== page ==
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There But for the Grace of God: Survivors of the 20th Century's Infamous Serial Killersby Fred Rosen
Synopses & Reviews
They stared into the faces of pure evil . . . and survived!
Ted Bundy . . . Jeffrey Dahmer . . .
David "Son of Sam" Berkowitz . . . Dennis Rader, the BTK Killer . . .
These are some of the names that strike terror into even the bravest of hearts. Human monsters, they preyed upon the unsuspecting, freely feeding their terrible hungers. Their crimes were unspeakable, as they maimed, tortured, killed, and killed again, leaving so many dead in their bloody wake. But somehow, astonishingly, seven would-be victims fell into the clutches of the century's worst serial killers—and escaped death through courage, divine providence, or just plain luck.
This is the remarkable true story of those who lived.
About the Author
For his book The Historical Atlas of American Crime (Facts on File), Mr. Rosen won the Library Journal "Best Reference Source 2005" award. The award cited it as a "pioneering resource" in which Mr. Rosen "describes how geography, population shift, and new methods of commerce, transportation, and weapons technology have impacted crime" from 1592 to the present.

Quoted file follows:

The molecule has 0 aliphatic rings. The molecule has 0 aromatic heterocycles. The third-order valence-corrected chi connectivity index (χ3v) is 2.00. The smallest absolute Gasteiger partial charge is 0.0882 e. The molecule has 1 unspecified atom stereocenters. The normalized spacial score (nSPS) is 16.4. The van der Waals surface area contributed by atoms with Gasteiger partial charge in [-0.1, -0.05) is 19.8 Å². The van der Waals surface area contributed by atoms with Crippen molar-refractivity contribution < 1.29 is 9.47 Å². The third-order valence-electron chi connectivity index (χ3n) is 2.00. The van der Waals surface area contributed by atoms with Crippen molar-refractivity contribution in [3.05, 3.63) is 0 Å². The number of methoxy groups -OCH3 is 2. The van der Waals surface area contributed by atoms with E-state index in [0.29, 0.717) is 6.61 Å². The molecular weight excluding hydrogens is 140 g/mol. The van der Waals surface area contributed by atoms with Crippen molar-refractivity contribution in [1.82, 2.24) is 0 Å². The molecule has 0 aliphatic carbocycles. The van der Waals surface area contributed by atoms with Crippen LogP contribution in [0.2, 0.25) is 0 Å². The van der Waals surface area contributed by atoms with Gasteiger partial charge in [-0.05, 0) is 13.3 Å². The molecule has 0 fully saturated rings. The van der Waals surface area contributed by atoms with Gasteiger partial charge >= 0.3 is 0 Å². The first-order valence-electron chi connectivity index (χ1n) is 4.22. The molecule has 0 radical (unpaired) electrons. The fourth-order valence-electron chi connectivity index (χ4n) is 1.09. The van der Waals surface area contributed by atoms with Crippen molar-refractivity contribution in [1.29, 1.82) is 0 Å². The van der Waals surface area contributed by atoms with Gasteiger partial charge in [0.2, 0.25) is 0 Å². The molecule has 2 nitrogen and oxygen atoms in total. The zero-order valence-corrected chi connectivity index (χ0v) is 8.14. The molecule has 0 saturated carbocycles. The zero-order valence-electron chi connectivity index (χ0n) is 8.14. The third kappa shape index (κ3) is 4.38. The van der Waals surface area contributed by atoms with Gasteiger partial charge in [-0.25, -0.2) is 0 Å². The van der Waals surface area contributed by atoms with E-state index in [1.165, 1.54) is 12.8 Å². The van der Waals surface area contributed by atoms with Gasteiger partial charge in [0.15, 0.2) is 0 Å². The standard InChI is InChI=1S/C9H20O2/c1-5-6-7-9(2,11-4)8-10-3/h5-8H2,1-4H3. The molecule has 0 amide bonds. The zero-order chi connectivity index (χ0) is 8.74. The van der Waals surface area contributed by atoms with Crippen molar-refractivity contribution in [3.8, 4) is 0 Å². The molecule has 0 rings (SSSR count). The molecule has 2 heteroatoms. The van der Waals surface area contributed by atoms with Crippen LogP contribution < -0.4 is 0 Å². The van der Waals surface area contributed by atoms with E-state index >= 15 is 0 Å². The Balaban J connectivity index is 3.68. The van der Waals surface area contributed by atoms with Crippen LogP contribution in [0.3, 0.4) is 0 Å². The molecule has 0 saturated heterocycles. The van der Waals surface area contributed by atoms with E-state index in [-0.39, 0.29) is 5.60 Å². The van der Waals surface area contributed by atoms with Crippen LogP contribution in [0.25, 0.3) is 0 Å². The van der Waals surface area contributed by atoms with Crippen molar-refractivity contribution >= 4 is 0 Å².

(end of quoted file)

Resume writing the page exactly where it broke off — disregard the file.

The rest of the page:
A former New York Times columnist, Mr. Rosen received the personal assistance of President Jimmy Carter for his true crime book Did They Really Do It? (Avalon, 2005). He is the author of many works of true crime, including the classic Lobster Boy. In that case it was Mr. Rosen's detective work that led to the conviction of the killer.
Mr. Rosen's 2004 memoir/popular history, Cremation in America (Prometheus), also garnered rave reviews.
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